Science has come a long way in its fight against cancer, however, the human body’s complexities in relation to cancer are yet to be conquered. Glioblastoma is one such form of brain cancer which, when it gets aggressive, can make a man meet his death in a little over than an year. This despite treatment.
Glioblastomas (GBM) are tumors that arise from astrocytes—the star-shaped cells that make up the “glue-like,” or supportive tissue of the brain. These tumors are usually highly malignant (cancerous) because the cells reproduce quickly and they are supported by a large network of blood vessels. Generally found in the cerebral hemispheres of the brain, they can be found anywhere in the brain or spinal cord.
Cure against this dreaded malignancy is far from coming, however, scientists at the Indian Institute of Science (IISc) and the National Institute of Mental Health and Neurosciences (Nimhans) have discovered the pathway that make these cancer cells combative.
While a cure is still a long way off, scientists at the Indian Institute of Science (IISc) and the National Institute of Mental Health and Neurosciences (Nimhans) have found the pathway that makes the tumour cells more aggressive.
The recent issue of the Journal Neuro-oncology carrying the team’s investigation, explains how the IGFBP-2 protein(insulin-like growth factor binding protein 2) present in the extracellular fluids, surrounding the cell makes the tumour intrusive. It has been seen that patients with aggressive forms of glioblastoma have higher IGFBP-2 levels in their serum. The IISc-Nimhans study reveals that it is the beta-catenin protein that acts as a pathway for IGFBP-2 , states the Hindu .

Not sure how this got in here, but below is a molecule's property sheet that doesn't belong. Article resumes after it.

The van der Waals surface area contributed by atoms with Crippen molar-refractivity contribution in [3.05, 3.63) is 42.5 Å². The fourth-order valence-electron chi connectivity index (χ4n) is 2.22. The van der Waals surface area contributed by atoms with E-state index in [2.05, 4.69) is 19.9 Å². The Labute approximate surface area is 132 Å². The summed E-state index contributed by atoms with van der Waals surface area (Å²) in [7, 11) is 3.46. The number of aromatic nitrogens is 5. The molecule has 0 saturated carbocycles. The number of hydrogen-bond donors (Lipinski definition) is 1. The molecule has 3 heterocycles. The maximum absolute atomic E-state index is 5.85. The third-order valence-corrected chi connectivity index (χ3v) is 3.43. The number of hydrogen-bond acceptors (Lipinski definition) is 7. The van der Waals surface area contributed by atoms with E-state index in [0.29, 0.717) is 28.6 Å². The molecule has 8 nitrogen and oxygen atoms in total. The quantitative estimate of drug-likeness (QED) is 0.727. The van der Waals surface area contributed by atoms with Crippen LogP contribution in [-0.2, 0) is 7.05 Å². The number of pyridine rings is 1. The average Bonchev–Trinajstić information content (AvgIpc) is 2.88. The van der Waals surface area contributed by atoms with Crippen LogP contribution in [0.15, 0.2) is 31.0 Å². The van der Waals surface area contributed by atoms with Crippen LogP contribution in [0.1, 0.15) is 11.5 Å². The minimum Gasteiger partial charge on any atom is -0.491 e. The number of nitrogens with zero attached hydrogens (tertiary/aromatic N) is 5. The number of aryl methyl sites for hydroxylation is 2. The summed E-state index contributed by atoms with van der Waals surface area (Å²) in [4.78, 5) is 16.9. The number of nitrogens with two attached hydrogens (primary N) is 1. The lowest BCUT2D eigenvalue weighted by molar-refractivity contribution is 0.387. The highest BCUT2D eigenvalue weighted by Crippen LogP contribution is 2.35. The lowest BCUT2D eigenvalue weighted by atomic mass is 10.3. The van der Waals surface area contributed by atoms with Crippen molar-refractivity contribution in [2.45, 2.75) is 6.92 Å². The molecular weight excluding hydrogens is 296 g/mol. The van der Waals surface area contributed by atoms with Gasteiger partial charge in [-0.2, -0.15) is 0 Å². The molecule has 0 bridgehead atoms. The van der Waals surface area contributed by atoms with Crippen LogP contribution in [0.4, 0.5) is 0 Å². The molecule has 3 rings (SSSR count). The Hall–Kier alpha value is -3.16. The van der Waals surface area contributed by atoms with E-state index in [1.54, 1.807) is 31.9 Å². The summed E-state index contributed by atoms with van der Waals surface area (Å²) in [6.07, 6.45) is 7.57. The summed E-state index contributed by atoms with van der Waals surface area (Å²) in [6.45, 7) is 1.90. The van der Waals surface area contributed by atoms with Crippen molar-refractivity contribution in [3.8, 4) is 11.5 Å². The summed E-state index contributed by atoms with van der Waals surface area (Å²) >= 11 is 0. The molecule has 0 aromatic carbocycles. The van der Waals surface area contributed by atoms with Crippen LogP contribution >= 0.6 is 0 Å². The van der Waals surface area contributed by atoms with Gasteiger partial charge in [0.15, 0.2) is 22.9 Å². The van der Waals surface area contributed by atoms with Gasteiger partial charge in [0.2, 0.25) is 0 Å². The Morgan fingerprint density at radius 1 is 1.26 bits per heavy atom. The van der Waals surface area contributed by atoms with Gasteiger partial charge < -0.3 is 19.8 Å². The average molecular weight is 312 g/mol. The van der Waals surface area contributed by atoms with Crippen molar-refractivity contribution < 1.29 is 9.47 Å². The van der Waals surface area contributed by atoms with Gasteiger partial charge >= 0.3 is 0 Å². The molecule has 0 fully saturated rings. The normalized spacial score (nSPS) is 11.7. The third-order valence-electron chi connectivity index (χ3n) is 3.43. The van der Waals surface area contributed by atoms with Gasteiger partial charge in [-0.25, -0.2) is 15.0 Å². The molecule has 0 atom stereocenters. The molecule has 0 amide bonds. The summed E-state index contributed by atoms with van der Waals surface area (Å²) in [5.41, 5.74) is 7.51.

“IGFBP-2 makes the tumour aggressive by regulating the beta-catenin, which is shown to be very important for making tumour aggressive,” said Paturu Kondaiah, Professor, Department of Molecular Reproduction Development and Genetics, IISc, and the lead member of the study.
According to scientific observations beta-catenin level is higher when the IGFBP-2 level in the glioblastoma cells is high; and when found to be low, the IGFBP-2 protein is also seen in low measure. The beta catenin unlike the IGFBP-2 that is present outside the cell, shuttles both in and out of the nucleus of the cell. When present inside, it affects protein production. It has also been discovered that GSK3, another protein, gets inactivated if the IGFBP-2 levels are high, resulting in the impairment of the degradation of beta catenin, inside the cell. This in turn leads to beta catenin travelling to the nucleus of the cell and activating production of new proteins, which in turn help in the proliferation of tumour cells, which start invading other tissues, states an IISc release.
The researchers are now trying to devise ways to delineate the pathways and create blockages for other proteins involved in IGFBP-2 assisted tumour proliferation. Impeding the path of IGFBP-2, according to Professor Kondiah, could be a good therapeutic strategy.